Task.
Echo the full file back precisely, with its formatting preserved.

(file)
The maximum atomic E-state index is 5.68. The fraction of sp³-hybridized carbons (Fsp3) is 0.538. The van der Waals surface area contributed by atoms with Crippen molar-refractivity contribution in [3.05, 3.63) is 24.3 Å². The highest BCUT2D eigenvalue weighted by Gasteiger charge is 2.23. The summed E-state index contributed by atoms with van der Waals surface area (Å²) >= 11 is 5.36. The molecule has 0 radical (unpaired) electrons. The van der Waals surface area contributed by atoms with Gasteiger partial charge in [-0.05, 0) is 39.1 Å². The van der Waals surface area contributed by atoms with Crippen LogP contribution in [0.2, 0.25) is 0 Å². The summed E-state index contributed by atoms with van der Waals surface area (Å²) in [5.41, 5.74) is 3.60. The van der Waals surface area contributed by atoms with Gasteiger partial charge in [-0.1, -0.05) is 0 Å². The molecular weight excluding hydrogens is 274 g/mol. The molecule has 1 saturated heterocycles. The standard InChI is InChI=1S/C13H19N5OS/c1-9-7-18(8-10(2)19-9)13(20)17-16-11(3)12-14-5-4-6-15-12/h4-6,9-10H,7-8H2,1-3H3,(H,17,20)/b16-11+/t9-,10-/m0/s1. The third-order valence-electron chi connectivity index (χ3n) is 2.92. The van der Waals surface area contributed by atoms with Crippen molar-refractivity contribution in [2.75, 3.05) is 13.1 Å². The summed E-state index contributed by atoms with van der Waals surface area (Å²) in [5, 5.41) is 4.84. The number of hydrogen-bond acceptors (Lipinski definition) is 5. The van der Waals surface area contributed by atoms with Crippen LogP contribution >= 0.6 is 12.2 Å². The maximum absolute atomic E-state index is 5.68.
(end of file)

The maximum atomic E-state index is 5.68. The fraction of sp³-hybridized carbons (Fsp3) is 0.538. The van der Waals surface area contributed by atoms with Crippen molar-refractivity contribution in [3.05, 3.63) is 24.3 Å². The highest BCUT2D eigenvalue weighted by Gasteiger charge is 2.23. The summed E-state index contributed by atoms with van der Waals surface area (Å²) >= 11 is 5.36. The molecule has 0 radical (unpaired) electrons. The van der Waals surface area contributed by atoms with Gasteiger partial charge in [-0.05, 0) is 39.1 Å². The van der Waals surface area contributed by atoms with Crippen LogP contribution in [0.2, 0.25) is 0 Å². The summed E-state index contributed by atoms with van der Waals surface area (Å²) in [5.41, 5.74) is 3.60. The van der Waals surface area contributed by atoms with Gasteiger partial charge in [-0.1, -0.05) is 0 Å². The molecular weight excluding hydrogens is 274 g/mol. The molecule has 1 saturated heterocycles. The standard InChI is InChI=1S/C13H19N5OS/c1-9-7-18(8-10(2)19-9)13(20)17-16-11(3)12-14-5-4-6-15-12/h4-6,9-10H,7-8H2,1-3H3,(H,17,20)/b16-11+/t9-,10-/m0/s1. The third-order valence-electron chi connectivity index (χ3n) is 2.92. The van der Waals surface area contributed by atoms with Crippen molar-refractivity contribution in [2.75, 3.05) is 13.1 Å². The summed E-state index contributed by atoms with van der Waals surface area (Å²) in [5, 5.41) is 4.84. The number of hydrogen-bond acceptors (Lipinski definition) is 5. The van der Waals surface area contributed by atoms with Crippen LogP contribution >= 0.6 is 12.2 Å². The maximum absolute atomic E-state index is 5.68.